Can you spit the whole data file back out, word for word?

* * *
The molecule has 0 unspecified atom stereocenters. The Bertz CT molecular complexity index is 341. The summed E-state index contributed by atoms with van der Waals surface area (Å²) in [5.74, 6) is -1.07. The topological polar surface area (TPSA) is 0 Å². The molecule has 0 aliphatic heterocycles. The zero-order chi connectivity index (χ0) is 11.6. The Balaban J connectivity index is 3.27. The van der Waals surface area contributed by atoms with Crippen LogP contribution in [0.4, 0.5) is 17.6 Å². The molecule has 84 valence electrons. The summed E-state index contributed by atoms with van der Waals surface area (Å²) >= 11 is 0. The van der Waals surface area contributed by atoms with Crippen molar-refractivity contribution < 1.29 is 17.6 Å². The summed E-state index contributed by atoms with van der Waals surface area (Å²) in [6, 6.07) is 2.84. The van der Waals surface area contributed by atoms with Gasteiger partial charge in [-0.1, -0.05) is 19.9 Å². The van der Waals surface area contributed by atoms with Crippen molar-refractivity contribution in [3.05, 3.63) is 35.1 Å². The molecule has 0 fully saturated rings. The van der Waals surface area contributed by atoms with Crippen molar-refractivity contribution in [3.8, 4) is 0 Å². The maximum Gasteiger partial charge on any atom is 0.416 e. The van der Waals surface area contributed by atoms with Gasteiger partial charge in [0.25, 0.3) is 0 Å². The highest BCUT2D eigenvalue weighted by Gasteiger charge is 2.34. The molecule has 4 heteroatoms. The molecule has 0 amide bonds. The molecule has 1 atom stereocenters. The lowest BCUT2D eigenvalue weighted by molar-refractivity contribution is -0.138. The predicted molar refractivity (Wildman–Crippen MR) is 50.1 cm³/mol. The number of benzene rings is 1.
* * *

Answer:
The molecule has 0 unspecified atom stereocenters. The Bertz CT molecular complexity index is 341. The summed E-state index contributed by atoms with van der Waals surface area (Å²) in [5.74, 6) is -1.07. The topological polar surface area (TPSA) is 0 Å². The molecule has 0 aliphatic heterocycles. The zero-order chi connectivity index (χ0) is 11.6. The Balaban J connectivity index is 3.27. The van der Waals surface area contributed by atoms with Crippen LogP contribution in [0.4, 0.5) is 17.6 Å². The molecule has 84 valence electrons. The summed E-state index contributed by atoms with van der Waals surface area (Å²) >= 11 is 0. The van der Waals surface area contributed by atoms with Crippen molar-refractivity contribution < 1.29 is 17.6 Å². The summed E-state index contributed by atoms with van der Waals surface area (Å²) in [6, 6.07) is 2.84. The van der Waals surface area contributed by atoms with Gasteiger partial charge in [-0.1, -0.05) is 19.9 Å². The van der Waals surface area contributed by atoms with Crippen molar-refractivity contribution in [3.05, 3.63) is 35.1 Å². The molecule has 0 fully saturated rings. The van der Waals surface area contributed by atoms with Crippen molar-refractivity contribution in [3.8, 4) is 0 Å². The maximum Gasteiger partial charge on any atom is 0.416 e. The van der Waals surface area contributed by atoms with Gasteiger partial charge in [0.25, 0.3) is 0 Å². The highest BCUT2D eigenvalue weighted by Gasteiger charge is 2.34. The molecule has 4 heteroatoms. The molecule has 0 amide bonds. The molecule has 1 atom stereocenters. The lowest BCUT2D eigenvalue weighted by molar-refractivity contribution is -0.138. The predicted molar refractivity (Wildman–Crippen MR) is 50.1 cm³/mol. The number of benzene rings is 1.